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« Reply #289 on: February 27, 2008, 09:04:34 PM »

What do these round, often spinning, objects that have appeared in some freakin' great films have in common?    Fans; tumbleweeds; hubcaps; hats; bowling balls. 

Awww, maaaan.... Everyone keeps posting these Coen Bros cupcake questions when I'm away from the almighty internet for a day.
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madupont
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« Reply #290 on: February 27, 2008, 11:19:26 PM »

jbottle,re:#286

"Also thought that Owen Wilson did a good job of getting back in the presenter mode like no big deal, without referencing his suicidal gesture, another classy moment that they had enough sense to get around by not addressing it at all, if I didn't already say that.  He looked a little less jovial, but showing up is a lot of the job, and not making a joke of what happened as if it were blown out of proportion made his appearance just in the perfect proportion I thought."   It was.  They give you lessons in "Hollywood" to cover your lessons in life. The show goes on and they invested in you. 

I ought to know, someone is considering whether they can nail me for being critical of the FCC, the Comcast rip-off of all the movies you can't see because they remove the channels when you are looking at another one, and that the FCC wants the right to limit your exchanges on the internet as soon as possible so they have that over before election  time!

It seems the guys at FCC, didn't want the Public coming in and having a fair hearing, so they went out on the street and found homeless veterans who they must have paid something to come on in off the street and take the cushy plushy chairs for the Public where the homeless vets promptly fell asleep in them throughout the hearing.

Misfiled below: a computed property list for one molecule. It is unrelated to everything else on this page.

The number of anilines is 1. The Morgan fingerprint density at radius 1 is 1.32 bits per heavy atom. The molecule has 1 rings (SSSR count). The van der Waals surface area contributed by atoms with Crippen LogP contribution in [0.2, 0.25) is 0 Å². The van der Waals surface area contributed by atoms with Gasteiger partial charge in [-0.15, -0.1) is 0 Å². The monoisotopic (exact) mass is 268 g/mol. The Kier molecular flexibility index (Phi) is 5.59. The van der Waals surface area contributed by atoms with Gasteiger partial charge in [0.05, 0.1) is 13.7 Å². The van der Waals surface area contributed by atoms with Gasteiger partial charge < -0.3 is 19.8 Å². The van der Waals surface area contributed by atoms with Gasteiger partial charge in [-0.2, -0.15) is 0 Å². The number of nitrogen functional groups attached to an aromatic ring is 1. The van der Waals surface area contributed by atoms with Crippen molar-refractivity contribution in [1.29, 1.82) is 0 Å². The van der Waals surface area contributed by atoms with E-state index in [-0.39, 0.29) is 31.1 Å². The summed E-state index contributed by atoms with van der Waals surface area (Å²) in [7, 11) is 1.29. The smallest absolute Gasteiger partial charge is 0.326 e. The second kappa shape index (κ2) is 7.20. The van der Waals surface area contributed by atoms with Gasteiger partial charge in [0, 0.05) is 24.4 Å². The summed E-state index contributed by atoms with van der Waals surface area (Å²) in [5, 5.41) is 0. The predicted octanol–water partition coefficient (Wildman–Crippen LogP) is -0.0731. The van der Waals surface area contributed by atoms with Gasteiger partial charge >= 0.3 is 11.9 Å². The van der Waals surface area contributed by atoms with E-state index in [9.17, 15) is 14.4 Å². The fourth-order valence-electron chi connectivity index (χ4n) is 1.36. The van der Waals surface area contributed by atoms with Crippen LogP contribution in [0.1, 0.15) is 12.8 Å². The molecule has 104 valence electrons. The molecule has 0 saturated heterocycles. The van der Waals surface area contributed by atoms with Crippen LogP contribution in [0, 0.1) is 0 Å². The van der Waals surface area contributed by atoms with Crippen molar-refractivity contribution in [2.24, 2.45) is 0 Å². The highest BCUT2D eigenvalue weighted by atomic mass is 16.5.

(Unless those were just wannabees from central casting who went out and bought camouflage from Old Navy to qualify for the role in the hay with the Feds?)
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barton
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« Reply #291 on: February 29, 2008, 12:39:25 PM »

Been out with flu all week, so I missed the cupcake Coen bro question, too.  Reckon I'll just take 'er easy and maybe have a nice cool bottle of that Sioux City sarsparilla.
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"History doesn't repeat itself, but it often rhymes."
madupont
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« Reply #292 on: February 29, 2008, 01:54:01 PM »

WHAT cupcake COEN bros question?
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harrie
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« Reply #293 on: February 29, 2008, 02:01:29 PM »

WHAT cupcake COEN bros question?

MY cupcake COEN bros question -- the one with chocolate frosting and pink sprinkles!  Or, posts 276 and 277. Whichever.

Oh -- and hope you're feeling better, barton.
« Last Edit: February 29, 2008, 03:36:57 PM by harrie » Logged
ponderosa
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« Reply #294 on: February 29, 2008, 02:05:12 PM »

September 11, 1991. What is the significance of this date in relation to the Coens?
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ponderosa
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« Reply #295 on: March 01, 2008, 10:51:22 AM »

I'll be away from the keyboard the rest of this day so won't leave y'all hanging.

http://home.xnet.com/~madman/bigl/ralphscheck.jpg

I thought this was a weird piece o' trivia considering that George H. W. Bush is heard making his "aggression will not stand" speech during this scene. Of course, the Coens may have been playing on Bush's New World Order speech which was delivered on September 11, 1990.